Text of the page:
James's Palace, in May, 1832, riotous Londoners pressed about her carriage, crying,

"Reform for Ever."
All the virtues catalogued by King Leopold would be necessary for Princess Victoria in the inhuman confusion of tasks ahead of her.



RELIGION was instinct in Prince Albert, and his actions, all through his life, were guided by a spirituality far beyond the formal piety in which he was instructed. Florschütz wrote that he had "a real and living faith, giving color to his whole life" and that religion was "part of himself." It was "engraved in his very nature." The story of his dying hours shows that he continued to believe in the immortality of the human spirit. But no experience could have been less in sympathy with this "real and living faith" than Prince Albert's confirmation. The forbidding examination of the Princes was made in the presence of their relatives, the heads of government departments, deputations from the Diet, members of the clergy, and representatives from the surrounding towns and villages. This committee of onlookers crowded into the Giants' Hall, where Prince Albert's mother had danced so happily as a bride, eighteen years before. They pricked up their ears to catch the shy answers which the Princes gave to questions which had been "carefully considered in order to give the audience a clear insight" into their "views and feelings." The relatives and deputies were deeply impressed when Prince Ernst said,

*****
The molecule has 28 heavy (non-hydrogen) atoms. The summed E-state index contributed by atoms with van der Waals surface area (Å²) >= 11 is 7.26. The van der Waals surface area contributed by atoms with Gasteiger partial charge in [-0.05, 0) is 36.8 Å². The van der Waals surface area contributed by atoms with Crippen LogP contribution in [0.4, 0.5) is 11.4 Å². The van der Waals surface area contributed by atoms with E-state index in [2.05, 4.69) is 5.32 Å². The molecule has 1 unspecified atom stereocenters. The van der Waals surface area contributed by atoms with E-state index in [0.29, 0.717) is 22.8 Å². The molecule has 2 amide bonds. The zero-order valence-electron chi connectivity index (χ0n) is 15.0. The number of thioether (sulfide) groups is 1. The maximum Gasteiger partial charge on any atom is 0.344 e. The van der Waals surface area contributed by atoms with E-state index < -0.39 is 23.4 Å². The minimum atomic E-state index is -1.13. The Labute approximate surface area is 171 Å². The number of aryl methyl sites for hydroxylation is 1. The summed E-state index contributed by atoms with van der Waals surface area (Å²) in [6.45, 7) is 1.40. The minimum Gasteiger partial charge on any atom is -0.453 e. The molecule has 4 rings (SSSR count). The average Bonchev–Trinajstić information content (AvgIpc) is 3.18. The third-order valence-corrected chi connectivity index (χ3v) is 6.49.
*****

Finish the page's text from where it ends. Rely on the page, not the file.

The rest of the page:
"I and my brother are firmly resolved ever to remain faithful to the acknowledged truth."

Princess Victoria's confirmation, a few months before, had been less formal. She had been led to the altar by the King. Her mother had wept, the King had "frequently shed tears," and the Princess had been "drowned in tears and frightened to death."2

Prince Albert apparently kept his emotions over his confirmation to himself, but Princess Victoria wrote in her journal a single-minded declaration of her beliefs and aims. In but one sentence she set down the principles which were not to yield to argument or persuasion for the rest of her life. She wrote,

"I felt deeply repentant for all that I had done which was wrong and trusted in God Almighty to strengthen my heart and mind; and to forsake all that is bad and follow all that is virtuous and right."


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Reign of Queen Victoria
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